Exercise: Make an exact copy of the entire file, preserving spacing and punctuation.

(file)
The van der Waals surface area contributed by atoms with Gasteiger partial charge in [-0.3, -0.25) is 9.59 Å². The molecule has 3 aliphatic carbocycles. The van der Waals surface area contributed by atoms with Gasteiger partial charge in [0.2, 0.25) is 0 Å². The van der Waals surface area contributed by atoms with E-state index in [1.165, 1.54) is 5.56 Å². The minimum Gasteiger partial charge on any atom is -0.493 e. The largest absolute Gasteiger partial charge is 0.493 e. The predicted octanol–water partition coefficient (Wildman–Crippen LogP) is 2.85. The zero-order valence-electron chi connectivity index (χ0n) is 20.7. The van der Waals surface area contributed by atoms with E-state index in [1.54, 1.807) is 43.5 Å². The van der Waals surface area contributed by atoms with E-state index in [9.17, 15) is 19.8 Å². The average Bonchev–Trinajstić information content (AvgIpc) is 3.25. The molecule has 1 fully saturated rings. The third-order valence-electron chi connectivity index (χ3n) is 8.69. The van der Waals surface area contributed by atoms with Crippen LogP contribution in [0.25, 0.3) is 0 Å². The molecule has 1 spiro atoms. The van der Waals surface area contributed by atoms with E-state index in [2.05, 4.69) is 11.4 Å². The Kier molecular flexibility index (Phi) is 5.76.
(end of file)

The van der Waals surface area contributed by atoms with Gasteiger partial charge in [-0.3, -0.25) is 9.59 Å². The molecule has 3 aliphatic carbocycles. The van der Waals surface area contributed by atoms with Gasteiger partial charge in [0.2, 0.25) is 0 Å². The van der Waals surface area contributed by atoms with E-state index in [1.165, 1.54) is 5.56 Å². The minimum Gasteiger partial charge on any atom is -0.493 e. The largest absolute Gasteiger partial charge is 0.493 e. The predicted octanol–water partition coefficient (Wildman–Crippen LogP) is 2.85. The zero-order valence-electron chi connectivity index (χ0n) is 20.7. The van der Waals surface area contributed by atoms with E-state index in [1.54, 1.807) is 43.5 Å². The van der Waals surface area contributed by atoms with E-state index in [9.17, 15) is 19.8 Å². The average Bonchev–Trinajstić information content (AvgIpc) is 3.25. The molecule has 1 fully saturated rings. The third-order valence-electron chi connectivity index (χ3n) is 8.69. The van der Waals surface area contributed by atoms with Crippen LogP contribution in [0.25, 0.3) is 0 Å². The molecule has 1 spiro atoms. The van der Waals surface area contributed by atoms with E-state index in [2.05, 4.69) is 11.4 Å². The Kier molecular flexibility index (Phi) is 5.76.